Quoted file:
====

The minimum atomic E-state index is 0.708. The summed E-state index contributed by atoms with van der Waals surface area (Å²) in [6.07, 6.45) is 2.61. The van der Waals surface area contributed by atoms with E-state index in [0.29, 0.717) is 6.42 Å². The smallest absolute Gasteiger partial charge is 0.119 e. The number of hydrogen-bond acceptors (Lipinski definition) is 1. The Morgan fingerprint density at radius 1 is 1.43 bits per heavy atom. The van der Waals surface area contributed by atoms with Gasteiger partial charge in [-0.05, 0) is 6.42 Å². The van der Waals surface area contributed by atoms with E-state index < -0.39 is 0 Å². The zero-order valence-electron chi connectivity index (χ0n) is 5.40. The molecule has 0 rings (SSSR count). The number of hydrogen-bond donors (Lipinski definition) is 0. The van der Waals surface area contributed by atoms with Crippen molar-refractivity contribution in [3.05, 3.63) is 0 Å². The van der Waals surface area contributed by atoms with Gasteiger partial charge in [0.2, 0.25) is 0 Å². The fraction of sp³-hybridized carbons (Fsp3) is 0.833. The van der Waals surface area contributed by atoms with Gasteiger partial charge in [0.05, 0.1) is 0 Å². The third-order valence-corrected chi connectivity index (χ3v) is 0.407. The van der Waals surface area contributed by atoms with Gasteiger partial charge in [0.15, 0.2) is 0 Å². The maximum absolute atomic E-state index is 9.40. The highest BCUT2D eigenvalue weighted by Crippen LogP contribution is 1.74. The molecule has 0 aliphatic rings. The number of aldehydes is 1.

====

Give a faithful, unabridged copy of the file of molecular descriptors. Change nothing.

The minimum atomic E-state index is 0.708. The summed E-state index contributed by atoms with van der Waals surface area (Å²) in [6.07, 6.45) is 2.61. The van der Waals surface area contributed by atoms with E-state index in [0.29, 0.717) is 6.42 Å². The smallest absolute Gasteiger partial charge is 0.119 e. The number of hydrogen-bond acceptors (Lipinski definition) is 1. The Morgan fingerprint density at radius 1 is 1.43 bits per heavy atom. The van der Waals surface area contributed by atoms with Gasteiger partial charge in [-0.05, 0) is 6.42 Å². The van der Waals surface area contributed by atoms with E-state index < -0.39 is 0 Å². The zero-order valence-electron chi connectivity index (χ0n) is 5.40. The molecule has 0 rings (SSSR count). The number of hydrogen-bond donors (Lipinski definition) is 0. The van der Waals surface area contributed by atoms with Crippen molar-refractivity contribution in [3.05, 3.63) is 0 Å². The van der Waals surface area contributed by atoms with Gasteiger partial charge in [0.2, 0.25) is 0 Å². The fraction of sp³-hybridized carbons (Fsp3) is 0.833. The van der Waals surface area contributed by atoms with Gasteiger partial charge in [0.05, 0.1) is 0 Å². The third-order valence-corrected chi connectivity index (χ3v) is 0.407. The van der Waals surface area contributed by atoms with Gasteiger partial charge in [0.15, 0.2) is 0 Å². The maximum absolute atomic E-state index is 9.40. The highest BCUT2D eigenvalue weighted by Crippen LogP contribution is 1.74. The molecule has 0 aliphatic rings. The number of aldehydes is 1.